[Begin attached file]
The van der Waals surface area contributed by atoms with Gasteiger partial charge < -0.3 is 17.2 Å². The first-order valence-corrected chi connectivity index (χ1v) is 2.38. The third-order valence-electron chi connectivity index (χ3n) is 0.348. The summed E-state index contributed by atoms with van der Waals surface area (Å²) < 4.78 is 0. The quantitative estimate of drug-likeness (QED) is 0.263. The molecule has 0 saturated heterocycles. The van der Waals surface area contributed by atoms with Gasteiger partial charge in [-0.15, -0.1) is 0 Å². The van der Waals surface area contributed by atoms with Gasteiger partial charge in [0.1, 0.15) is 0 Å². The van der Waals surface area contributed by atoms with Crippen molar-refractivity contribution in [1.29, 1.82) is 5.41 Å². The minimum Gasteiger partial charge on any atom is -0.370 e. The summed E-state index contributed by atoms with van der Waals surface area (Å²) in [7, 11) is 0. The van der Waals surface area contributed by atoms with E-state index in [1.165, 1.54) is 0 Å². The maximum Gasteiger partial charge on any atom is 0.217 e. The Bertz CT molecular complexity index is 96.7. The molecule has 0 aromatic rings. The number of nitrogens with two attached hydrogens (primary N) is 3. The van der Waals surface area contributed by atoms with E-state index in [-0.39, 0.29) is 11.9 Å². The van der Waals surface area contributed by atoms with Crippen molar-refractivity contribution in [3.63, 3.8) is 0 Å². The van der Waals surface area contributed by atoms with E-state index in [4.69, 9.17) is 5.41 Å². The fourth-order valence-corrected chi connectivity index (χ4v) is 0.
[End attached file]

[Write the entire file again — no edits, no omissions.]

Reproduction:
The van der Waals surface area contributed by atoms with Gasteiger partial charge < -0.3 is 17.2 Å². The first-order valence-corrected chi connectivity index (χ1v) is 2.38. The third-order valence-electron chi connectivity index (χ3n) is 0.348. The summed E-state index contributed by atoms with van der Waals surface area (Å²) < 4.78 is 0. The quantitative estimate of drug-likeness (QED) is 0.263. The molecule has 0 saturated heterocycles. The van der Waals surface area contributed by atoms with Gasteiger partial charge in [-0.15, -0.1) is 0 Å². The van der Waals surface area contributed by atoms with Gasteiger partial charge in [0.1, 0.15) is 0 Å². The van der Waals surface area contributed by atoms with Crippen molar-refractivity contribution in [1.29, 1.82) is 5.41 Å². The minimum Gasteiger partial charge on any atom is -0.370 e. The summed E-state index contributed by atoms with van der Waals surface area (Å²) in [7, 11) is 0. The van der Waals surface area contributed by atoms with E-state index in [1.165, 1.54) is 0 Å². The maximum Gasteiger partial charge on any atom is 0.217 e. The Bertz CT molecular complexity index is 96.7. The molecule has 0 aromatic rings. The number of nitrogens with two attached hydrogens (primary N) is 3. The van der Waals surface area contributed by atoms with E-state index in [-0.39, 0.29) is 11.9 Å². The van der Waals surface area contributed by atoms with Crippen molar-refractivity contribution in [3.63, 3.8) is 0 Å². The van der Waals surface area contributed by atoms with E-state index in [4.69, 9.17) is 5.41 Å². The fourth-order valence-corrected chi connectivity index (χ4v) is 0.